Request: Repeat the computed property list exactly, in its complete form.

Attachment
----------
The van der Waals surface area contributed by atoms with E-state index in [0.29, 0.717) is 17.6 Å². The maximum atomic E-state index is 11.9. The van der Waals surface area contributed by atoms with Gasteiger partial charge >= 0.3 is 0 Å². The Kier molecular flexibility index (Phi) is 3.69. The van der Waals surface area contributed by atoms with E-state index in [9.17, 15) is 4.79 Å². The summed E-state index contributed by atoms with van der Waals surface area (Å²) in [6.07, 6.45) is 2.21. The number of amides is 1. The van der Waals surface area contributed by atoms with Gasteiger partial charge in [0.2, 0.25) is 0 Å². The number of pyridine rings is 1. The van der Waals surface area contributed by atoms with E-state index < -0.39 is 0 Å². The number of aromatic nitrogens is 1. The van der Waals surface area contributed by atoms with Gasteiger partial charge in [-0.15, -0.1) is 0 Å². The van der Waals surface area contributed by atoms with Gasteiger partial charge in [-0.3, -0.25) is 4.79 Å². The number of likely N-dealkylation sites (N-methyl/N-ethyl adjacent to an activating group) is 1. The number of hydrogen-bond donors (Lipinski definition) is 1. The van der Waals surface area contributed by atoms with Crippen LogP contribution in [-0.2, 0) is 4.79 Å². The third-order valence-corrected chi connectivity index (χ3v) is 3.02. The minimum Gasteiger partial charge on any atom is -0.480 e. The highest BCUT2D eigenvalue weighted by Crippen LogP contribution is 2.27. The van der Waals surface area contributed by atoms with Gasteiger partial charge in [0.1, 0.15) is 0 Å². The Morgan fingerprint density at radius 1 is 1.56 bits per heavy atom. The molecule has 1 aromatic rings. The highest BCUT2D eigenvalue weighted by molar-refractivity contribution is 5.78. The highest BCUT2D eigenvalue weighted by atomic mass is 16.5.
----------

The van der Waals surface area contributed by atoms with E-state index in [0.29, 0.717) is 17.6 Å². The maximum atomic E-state index is 11.9. The van der Waals surface area contributed by atoms with Gasteiger partial charge >= 0.3 is 0 Å². The Kier molecular flexibility index (Phi) is 3.69. The van der Waals surface area contributed by atoms with E-state index in [9.17, 15) is 4.79 Å². The summed E-state index contributed by atoms with van der Waals surface area (Å²) in [6.07, 6.45) is 2.21. The number of amides is 1. The van der Waals surface area contributed by atoms with Gasteiger partial charge in [0.2, 0.25) is 0 Å². The number of pyridine rings is 1. The van der Waals surface area contributed by atoms with E-state index < -0.39 is 0 Å². The number of aromatic nitrogens is 1. The van der Waals surface area contributed by atoms with Gasteiger partial charge in [-0.15, -0.1) is 0 Å². The van der Waals surface area contributed by atoms with Gasteiger partial charge in [-0.3, -0.25) is 4.79 Å². The number of likely N-dealkylation sites (N-methyl/N-ethyl adjacent to an activating group) is 1. The number of hydrogen-bond donors (Lipinski definition) is 1. The van der Waals surface area contributed by atoms with Crippen LogP contribution in [-0.2, 0) is 4.79 Å². The third-order valence-corrected chi connectivity index (χ3v) is 3.02. The minimum Gasteiger partial charge on any atom is -0.480 e. The highest BCUT2D eigenvalue weighted by Crippen LogP contribution is 2.27. The van der Waals surface area contributed by atoms with Gasteiger partial charge in [0.1, 0.15) is 0 Å². The Morgan fingerprint density at radius 1 is 1.56 bits per heavy atom. The molecule has 1 aromatic rings. The highest BCUT2D eigenvalue weighted by molar-refractivity contribution is 5.78. The highest BCUT2D eigenvalue weighted by atomic mass is 16.5.